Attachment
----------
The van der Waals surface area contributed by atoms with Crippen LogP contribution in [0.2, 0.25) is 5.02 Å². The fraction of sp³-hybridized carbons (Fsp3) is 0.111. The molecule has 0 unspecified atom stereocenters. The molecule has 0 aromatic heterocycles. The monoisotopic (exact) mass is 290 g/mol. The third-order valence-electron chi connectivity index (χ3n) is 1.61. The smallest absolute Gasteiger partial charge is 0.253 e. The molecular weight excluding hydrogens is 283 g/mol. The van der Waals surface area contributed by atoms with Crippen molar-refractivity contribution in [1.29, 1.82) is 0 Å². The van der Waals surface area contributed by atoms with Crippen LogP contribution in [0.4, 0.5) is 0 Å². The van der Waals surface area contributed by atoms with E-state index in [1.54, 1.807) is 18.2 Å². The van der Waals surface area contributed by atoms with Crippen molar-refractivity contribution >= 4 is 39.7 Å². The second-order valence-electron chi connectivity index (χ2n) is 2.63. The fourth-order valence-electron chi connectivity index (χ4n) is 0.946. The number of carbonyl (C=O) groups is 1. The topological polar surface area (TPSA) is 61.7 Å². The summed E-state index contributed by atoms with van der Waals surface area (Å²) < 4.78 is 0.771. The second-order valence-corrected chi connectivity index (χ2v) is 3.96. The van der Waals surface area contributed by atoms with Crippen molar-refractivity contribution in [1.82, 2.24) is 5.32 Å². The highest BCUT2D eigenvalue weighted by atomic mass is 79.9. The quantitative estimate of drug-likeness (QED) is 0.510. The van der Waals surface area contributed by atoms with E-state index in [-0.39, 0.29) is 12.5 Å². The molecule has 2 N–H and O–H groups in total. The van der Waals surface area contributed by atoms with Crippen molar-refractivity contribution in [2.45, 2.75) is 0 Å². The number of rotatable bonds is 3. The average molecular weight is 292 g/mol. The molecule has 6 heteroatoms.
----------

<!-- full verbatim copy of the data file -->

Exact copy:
The van der Waals surface area contributed by atoms with Crippen LogP contribution in [0.2, 0.25) is 5.02 Å². The fraction of sp³-hybridized carbons (Fsp3) is 0.111. The molecule has 0 unspecified atom stereocenters. The molecule has 0 aromatic heterocycles. The monoisotopic (exact) mass is 290 g/mol. The third-order valence-electron chi connectivity index (χ3n) is 1.61. The smallest absolute Gasteiger partial charge is 0.253 e. The molecular weight excluding hydrogens is 283 g/mol. The van der Waals surface area contributed by atoms with Crippen molar-refractivity contribution in [1.29, 1.82) is 0 Å². The van der Waals surface area contributed by atoms with Crippen LogP contribution in [0.4, 0.5) is 0 Å². The van der Waals surface area contributed by atoms with E-state index in [1.54, 1.807) is 18.2 Å². The van der Waals surface area contributed by atoms with Crippen molar-refractivity contribution >= 4 is 39.7 Å². The second-order valence-electron chi connectivity index (χ2n) is 2.63. The fourth-order valence-electron chi connectivity index (χ4n) is 0.946. The number of carbonyl (C=O) groups is 1. The topological polar surface area (TPSA) is 61.7 Å². The summed E-state index contributed by atoms with van der Waals surface area (Å²) < 4.78 is 0.771. The second-order valence-corrected chi connectivity index (χ2v) is 3.96. The van der Waals surface area contributed by atoms with Crippen molar-refractivity contribution in [1.82, 2.24) is 5.32 Å². The highest BCUT2D eigenvalue weighted by atomic mass is 79.9. The quantitative estimate of drug-likeness (QED) is 0.510. The van der Waals surface area contributed by atoms with E-state index in [-0.39, 0.29) is 12.5 Å². The molecule has 2 N–H and O–H groups in total. The van der Waals surface area contributed by atoms with Crippen molar-refractivity contribution in [2.45, 2.75) is 0 Å². The number of rotatable bonds is 3. The average molecular weight is 292 g/mol. The molecule has 6 heteroatoms.